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AUD fails to find rate support, but weaker USD lends a hand

By Adrian Holliday

12:37, 4 October 2022

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1.05069 USD
0.00358 +0.340%
0.67137 USD
0.00229 +0.340%
US Dollar Index
104.9721 USD
-0.246 -0.230%

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Koala family relief – for now
RBA swerves a fat rate move giving Oz home owners some support – Photo: Getty

The Australian Reserve Bank (RBA) decision to raise the cash rate by just 25 points, swerving a 50 bps move pencilled in by much of the market, setting the rate at 2.6%, sent AUD almost 1% lower on Tuesday.

“The cash rate,” said Governor Philip Lowe, “has been increased substantially in a short period of time. Reflecting this, the Board decided to increase the cash rate by 25 basis points this month as it assesses the outlook for inflation and economic growth in Australia.”

Meanwhile GBP/USD at 1.1336 has surged to its highest level for two weeks, in part responding to chancellor Kwarteng’s mini-budget dialling back. Earlier this morning it touched 1.14; EUR/USD is 0.64% higher at 0.9897.

RBA fails to deliver

Back to down under: clearly Governor Lowe is not persuaded to continue the pugnacious rate-hiking path of other central banks, even as AUD drifted last week to $0.6363, a two-year nadir.

While the RBA rise was not a full-fat hike, Lowe says he’s still willing to tighten further – the rate hike cycle brakes are being feathered, not locked, for now. 

AUD can also take a little padding from – finally – a knocked-back USD. Around mid-morning DXY was printing 111.04, down 0.64%. Given USD’s stupendous bull run, markets are increasingly sensitive to US economic numbers. 

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Manufacturing mo-mo lost

Look no further than yesterday’s super soft US ISM manufacturing print, slamming to 50.9 in September compared to an expected 52.2, a huge loss of momentum from the world’s number one economy.

US manufacturing employment also dipped last month, for the fourth time this year. Markets have been more or less bolted to a US rate-hiking narrative for some time and any sniff of Fed change will see volatility snap back, from an increasingly wide number of triggers. 

Source: ISM

Feeling bad

The RBA’s dovish move today is also, very possibly, a guilt-induced nod to Australia’s growing home-owning base, previously assured by a distracted, off-the-boil RBA that interest rates would remain at rock-bottom levels until 2024. 

As Rabobank’s Jane Foley points out, the percentage of Australians who own their own home surged from 32% to 37% from 1999/00 to 2019/20.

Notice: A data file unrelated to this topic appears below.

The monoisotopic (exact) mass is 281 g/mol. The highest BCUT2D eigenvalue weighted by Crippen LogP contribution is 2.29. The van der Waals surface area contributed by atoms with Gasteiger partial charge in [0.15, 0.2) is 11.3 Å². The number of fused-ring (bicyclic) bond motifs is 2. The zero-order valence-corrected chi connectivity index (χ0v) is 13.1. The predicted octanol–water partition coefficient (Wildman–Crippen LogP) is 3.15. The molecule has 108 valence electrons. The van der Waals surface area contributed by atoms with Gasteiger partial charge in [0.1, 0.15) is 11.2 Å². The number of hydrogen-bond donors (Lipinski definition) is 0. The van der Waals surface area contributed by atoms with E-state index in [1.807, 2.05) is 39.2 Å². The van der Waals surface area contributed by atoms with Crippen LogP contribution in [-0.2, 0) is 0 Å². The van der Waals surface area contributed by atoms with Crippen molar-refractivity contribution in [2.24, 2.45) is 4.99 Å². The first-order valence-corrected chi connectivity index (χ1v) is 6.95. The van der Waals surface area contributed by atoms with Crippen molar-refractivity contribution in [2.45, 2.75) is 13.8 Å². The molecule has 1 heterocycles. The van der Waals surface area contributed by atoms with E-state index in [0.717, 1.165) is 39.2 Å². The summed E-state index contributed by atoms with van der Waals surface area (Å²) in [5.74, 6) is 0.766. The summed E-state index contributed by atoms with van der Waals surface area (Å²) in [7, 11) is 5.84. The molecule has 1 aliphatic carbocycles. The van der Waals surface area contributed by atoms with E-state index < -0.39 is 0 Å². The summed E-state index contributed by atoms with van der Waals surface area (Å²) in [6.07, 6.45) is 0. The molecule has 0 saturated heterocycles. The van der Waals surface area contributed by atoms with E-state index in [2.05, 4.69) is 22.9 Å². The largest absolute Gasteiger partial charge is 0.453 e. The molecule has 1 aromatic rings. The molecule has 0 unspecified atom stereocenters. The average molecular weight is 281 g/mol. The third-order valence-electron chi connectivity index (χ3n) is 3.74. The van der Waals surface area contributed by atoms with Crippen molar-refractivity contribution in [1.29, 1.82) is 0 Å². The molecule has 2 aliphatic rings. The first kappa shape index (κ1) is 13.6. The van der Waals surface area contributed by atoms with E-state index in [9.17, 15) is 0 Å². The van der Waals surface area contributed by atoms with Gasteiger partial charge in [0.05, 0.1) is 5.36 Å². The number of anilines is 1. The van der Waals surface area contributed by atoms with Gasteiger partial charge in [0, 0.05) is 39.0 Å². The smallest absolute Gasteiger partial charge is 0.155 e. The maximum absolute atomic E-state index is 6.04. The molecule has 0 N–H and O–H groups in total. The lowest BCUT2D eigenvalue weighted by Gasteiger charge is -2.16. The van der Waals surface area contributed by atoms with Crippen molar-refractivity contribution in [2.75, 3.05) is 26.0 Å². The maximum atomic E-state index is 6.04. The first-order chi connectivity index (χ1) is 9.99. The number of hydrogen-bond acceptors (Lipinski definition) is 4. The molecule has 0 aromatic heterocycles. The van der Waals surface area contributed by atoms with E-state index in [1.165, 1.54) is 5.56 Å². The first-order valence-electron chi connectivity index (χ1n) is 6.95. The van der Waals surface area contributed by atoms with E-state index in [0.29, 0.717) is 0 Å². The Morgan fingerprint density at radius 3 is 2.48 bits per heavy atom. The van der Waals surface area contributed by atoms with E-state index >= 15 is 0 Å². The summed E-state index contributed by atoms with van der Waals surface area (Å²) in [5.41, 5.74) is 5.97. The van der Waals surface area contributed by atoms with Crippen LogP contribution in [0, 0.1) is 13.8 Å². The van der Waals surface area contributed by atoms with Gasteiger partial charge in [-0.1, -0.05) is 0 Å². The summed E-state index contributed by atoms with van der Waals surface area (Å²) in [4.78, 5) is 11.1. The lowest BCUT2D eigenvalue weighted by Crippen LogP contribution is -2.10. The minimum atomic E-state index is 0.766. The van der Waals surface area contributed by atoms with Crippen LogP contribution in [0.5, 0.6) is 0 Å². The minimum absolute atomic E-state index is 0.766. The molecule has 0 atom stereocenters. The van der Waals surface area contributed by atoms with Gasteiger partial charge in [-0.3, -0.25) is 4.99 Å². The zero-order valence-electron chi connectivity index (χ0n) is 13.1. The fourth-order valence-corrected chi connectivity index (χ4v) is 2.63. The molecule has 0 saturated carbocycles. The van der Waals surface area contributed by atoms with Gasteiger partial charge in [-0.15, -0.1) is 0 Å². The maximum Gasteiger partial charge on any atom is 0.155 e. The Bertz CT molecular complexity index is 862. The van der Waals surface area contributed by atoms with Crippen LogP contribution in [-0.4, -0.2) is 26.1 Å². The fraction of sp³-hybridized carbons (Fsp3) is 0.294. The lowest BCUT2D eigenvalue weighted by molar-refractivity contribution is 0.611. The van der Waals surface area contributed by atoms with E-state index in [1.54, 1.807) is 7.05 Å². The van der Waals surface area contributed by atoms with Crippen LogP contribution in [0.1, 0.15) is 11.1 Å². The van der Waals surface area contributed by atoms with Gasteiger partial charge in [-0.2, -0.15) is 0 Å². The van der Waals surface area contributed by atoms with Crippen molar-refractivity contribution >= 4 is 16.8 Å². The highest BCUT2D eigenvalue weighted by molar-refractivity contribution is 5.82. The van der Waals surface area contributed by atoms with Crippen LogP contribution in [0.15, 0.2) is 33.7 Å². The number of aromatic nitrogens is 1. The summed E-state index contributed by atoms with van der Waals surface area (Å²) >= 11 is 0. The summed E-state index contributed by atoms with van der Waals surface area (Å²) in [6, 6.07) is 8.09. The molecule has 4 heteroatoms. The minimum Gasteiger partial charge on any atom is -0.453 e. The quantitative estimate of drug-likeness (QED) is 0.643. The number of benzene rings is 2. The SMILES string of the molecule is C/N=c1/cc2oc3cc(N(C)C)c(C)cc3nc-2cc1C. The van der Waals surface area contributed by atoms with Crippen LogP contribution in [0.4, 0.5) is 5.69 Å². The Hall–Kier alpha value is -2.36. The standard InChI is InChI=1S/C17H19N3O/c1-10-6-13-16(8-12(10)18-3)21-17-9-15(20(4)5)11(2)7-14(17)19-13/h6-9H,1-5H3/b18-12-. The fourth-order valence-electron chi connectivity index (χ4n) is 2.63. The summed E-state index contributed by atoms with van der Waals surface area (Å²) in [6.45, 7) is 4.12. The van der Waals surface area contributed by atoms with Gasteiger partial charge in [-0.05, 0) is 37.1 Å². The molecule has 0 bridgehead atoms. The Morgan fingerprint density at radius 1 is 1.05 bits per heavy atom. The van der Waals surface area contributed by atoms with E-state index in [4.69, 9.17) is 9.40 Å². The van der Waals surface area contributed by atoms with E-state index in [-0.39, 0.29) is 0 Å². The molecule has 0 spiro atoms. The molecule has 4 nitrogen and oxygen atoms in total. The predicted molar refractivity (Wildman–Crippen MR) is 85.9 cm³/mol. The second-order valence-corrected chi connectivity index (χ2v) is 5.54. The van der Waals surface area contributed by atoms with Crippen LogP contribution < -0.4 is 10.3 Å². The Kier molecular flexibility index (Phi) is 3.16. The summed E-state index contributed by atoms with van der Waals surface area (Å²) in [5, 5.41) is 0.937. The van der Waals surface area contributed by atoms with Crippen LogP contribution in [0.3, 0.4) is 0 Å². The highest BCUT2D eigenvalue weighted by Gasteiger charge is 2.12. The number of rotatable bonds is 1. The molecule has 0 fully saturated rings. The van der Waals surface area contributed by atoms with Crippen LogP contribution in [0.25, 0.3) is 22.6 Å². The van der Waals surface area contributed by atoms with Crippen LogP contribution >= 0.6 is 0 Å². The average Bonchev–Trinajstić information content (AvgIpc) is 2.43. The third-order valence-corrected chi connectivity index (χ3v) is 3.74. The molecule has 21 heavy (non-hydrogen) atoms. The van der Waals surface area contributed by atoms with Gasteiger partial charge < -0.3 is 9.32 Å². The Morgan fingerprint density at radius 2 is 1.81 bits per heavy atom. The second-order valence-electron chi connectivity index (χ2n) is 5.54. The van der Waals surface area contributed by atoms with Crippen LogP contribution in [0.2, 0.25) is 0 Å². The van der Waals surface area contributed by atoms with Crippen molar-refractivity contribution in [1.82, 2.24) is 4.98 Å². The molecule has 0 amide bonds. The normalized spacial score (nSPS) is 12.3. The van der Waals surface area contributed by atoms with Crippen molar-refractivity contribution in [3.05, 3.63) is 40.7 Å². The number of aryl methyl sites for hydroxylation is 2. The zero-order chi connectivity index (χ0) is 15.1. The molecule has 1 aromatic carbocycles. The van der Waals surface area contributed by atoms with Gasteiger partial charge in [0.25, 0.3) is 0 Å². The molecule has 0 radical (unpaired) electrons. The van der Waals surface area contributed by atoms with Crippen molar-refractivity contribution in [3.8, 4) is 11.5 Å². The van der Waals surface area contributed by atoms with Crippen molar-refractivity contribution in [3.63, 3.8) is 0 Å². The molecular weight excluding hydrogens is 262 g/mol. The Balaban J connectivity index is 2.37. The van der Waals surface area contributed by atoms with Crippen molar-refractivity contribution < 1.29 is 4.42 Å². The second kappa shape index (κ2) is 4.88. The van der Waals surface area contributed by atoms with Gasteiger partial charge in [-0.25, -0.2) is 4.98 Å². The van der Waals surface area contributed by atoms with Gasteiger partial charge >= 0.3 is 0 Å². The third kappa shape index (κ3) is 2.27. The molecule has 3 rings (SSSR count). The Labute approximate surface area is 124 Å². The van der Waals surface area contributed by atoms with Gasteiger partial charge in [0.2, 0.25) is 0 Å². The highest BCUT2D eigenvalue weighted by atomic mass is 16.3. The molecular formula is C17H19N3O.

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"The RBA has clearly been forced to backtrack on this [previous rate rise] guidance significantly this year. So far RBA rates have been hiked by 250 bps since May. 

“Confidence in the RBA’s previous predictions may have encouraged many mortgagees to stay on variable rate mortgages. This will have been a costly choice. These mortgages are linked to short-term interest rates and remain very popular in Australia.”

Why the Oz mortgage market is different

  • Fixed rate products are often for fairly short terms and many will be coming up for renewal over the next year or so. New mortgages rates will be significantly higher says Jane Foley. 
  • “This system contrasts,” says Foley, “with the US where there are typically much longer tenures for mortgages. This can slow the transmission of monetary policy to households.”
  • Some policymakers may judge a heightened pace of rate rises could risk instability.

Meanwhile Foley says Australia’s current account surplus, strong terms of trade and positive growth outlook remain AUD-supportive. 

“Although AUD/USD may struggle to hold its own versus the mighty USD on a 1-to-6-month view, we see scope for a recovery into the middle of next year.”

Shallow not deep

However AUD is far less undervalued versus USD than the majority of other G10 currencies; Australia’s CPI inflation rate is also at the shallow end of other G10 club members.  

This gives the RBA the room to sidestep the chunkier rate hikes raining down across much of the Northern Hemisphere.

“We retain our view,” adds Foley, “that AUD/USD could dip back to the 0.64 region on a one-to-three-month view, with scope to recover to 0.69 in the middle of next year.”

Meanwhile a reminder that the Bank of England's emergency quantitative easing program ends 14th October, which could see see a sell-off on gilts again, possibly rupturing into a GBP sell-off. 

And should the chancellor's medium fiscal plans disappoint, and markets lose confidence in the ability to cut UK debt, “then same again, we could see investors sell off gilts and the pound,” Equals Money market strategist Thanim Islam warns.

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